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Success at altitude!

post #1 of 14
Thread Starter 

Moved up to CO back in June and had problems keeping the TBS going using a MES 30 and the AMZNPS at an elevation of 9100 feet.  Yes, people really do live at this elevation!  Started another thread about that and from the replies it was suggested that the tube smoker might be the fix. 

 

Thought I'd do a follow up and say that the tube worked to perfection!  I pulled the chip tray and the loader both out like I did with the tray but this time I didn't have to keep re-lighting the pellets.  I threw some St Louis style ribs in for the 3-2-1 and ended up getting 4.5 hours of smoke.

 

The ribs came out fantastic but I was a bit worried.  My wife was out of town and I had put the rub on them the evening before she was supposed to come home.  She ended up coming home later than expected and the ribs stayed in the rub for about three days.  I'm glad I vacuum packed them at least.  Other than that I smoked them as always. 

 

And, now for my very first Qview on this site, providing I can figure out how to load up the pic.

 

 

I know, pretty basic meal but so dang good! 

post #2 of 14
Tasty looking plate! Nice Smoke!

Glad you got the tube and it worked for you!
post #3 of 14

Good to know about altitudes and the tube, nice chow !

post #4 of 14
Good looking plate!
post #5 of 14

Hello AJ.  You wouldn't think something like where you live could affect things, but there you go.  May be basic meal but looks pretty darn good to me!  I like basic.  Keep Smokin!

Danny

post #6 of 14
Hey AJ

I'll take a "basic" meal like yours anyday. Well done

Gary
post #7 of 14

Basic is always good

 

Gary

post #8 of 14
Those ribs don't look basic to me!! They look wonderful!!
post #9 of 14

Congratulations on a really good looking 1st post.Thumbs Up

 

Great looking and ( I'll wager) tasty too :icon_exclaim:

 

Have fun and keep the smoke rolling up there... you're closer to the Smoke gods and get the first blessings  . . . :ROTF

post #10 of 14
Another advantage of being that high up, You get to smell all of us lowlanders TBS as it heads up to the smoking gods!! No wait that might not be advantage, that might be a curse!! Smell smoke need meat, Smell smoke need meat, Smell smoke need meat, day in and day out!! LOL
post #11 of 14

Thanks. This post will help me a lot. I live at about 4,000 feet in the Canadian Rockies. While not as high as you, I have been able to keep an AMZNPS going but it is usually a chore. I will try the tube.

 

Disco

post #12 of 14
Thread Starter 

Thanks for all the compliments!  Wish I could find more time for smoking since we moved up here but I've been pretty busy with various projects and cutting/splitting wood for the coming winter.  Speaking of which, its been snowing for about the last 2-3 hours now.  I don't really see there being much accumulation, though.  Still a bit too warm for that. 

 

Been trying to get my cousin and his family to come up and help with some of that wood.  Even promised to smoke some ribs for them.  Once he gets the time I guess I'll be throwing some more ribs in the smoker!  Still need to get a couple of butts and make some pulled pork before winter sets in.  LOVE that pulled pork!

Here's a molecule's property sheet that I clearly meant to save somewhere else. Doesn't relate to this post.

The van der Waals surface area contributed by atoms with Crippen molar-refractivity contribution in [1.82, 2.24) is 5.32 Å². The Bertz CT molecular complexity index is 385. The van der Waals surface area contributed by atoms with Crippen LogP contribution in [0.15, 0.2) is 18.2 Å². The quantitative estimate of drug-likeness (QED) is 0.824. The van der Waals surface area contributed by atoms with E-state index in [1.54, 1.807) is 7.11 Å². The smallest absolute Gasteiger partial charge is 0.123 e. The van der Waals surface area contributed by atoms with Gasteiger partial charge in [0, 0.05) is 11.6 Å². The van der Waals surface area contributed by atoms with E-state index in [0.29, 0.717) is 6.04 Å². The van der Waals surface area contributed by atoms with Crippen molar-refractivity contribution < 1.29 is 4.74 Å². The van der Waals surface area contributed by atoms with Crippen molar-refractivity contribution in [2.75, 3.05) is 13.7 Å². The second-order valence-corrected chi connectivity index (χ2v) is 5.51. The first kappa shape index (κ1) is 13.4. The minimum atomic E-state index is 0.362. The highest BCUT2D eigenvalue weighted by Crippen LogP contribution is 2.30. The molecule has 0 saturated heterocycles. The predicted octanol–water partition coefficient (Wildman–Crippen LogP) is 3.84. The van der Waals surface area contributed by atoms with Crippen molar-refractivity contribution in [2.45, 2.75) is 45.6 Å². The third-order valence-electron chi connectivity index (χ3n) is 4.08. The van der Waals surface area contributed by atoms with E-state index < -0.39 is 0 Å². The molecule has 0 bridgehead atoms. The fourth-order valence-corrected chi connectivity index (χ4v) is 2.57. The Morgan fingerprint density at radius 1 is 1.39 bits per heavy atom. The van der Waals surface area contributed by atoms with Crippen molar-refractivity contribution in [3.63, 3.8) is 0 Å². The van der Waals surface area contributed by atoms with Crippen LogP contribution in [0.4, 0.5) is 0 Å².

post #13 of 14
Nice plate from down here! Pretty sure you'll have plenty of accumulation soon enough! Last time I was in the area we drove in wearing shorts had 8" the next morning:). Watch out they don't all know how to drive there, we were by the Stanley Hotel and all the cars were sliding into the curb and they were closing everything in the area early so people could drive home. We had to rush our dinner even though it just started to snow.
post #14 of 14
Thread Starter 
Quote:
Originally Posted by b-one View Post

Nice plate from down here! Pretty sure you'll have plenty of accumulation soon enough! Last time I was in the area we drove in wearing shorts had 8" the next morning:). Watch out they don't all know how to drive there, we were by the Stanley Hotel and all the cars were sliding into the curb and they were closing everything in the area early so people could drive home. We had to rush our dinner even though it just started to snow.


I know how the snow can be.  A few years ago my dad and brother went out to my aunt and uncle's house in Black Forest northeast of the Springs for dinner one evening.  It started to snow about the time they arrived but no one thought much about it.  After eating and visiting they went to leave only to find about 2 feet of wet snow everywhere.  Three days later the road finally got plowed.

 

We've been stocking up on non-perishables since we moved up here, believe me.  We can make it without electricity for as long as we have wood to warm the house as we have gas for cooking.  If the gas runs out we can always cook on the wood stove.  The freezer gets more stuffed in it every time we run down to town and hopefully will get completely full next month with more elk meat.

 

Plus, we have great neighbors around always willing to help, as we are always willing to help them.

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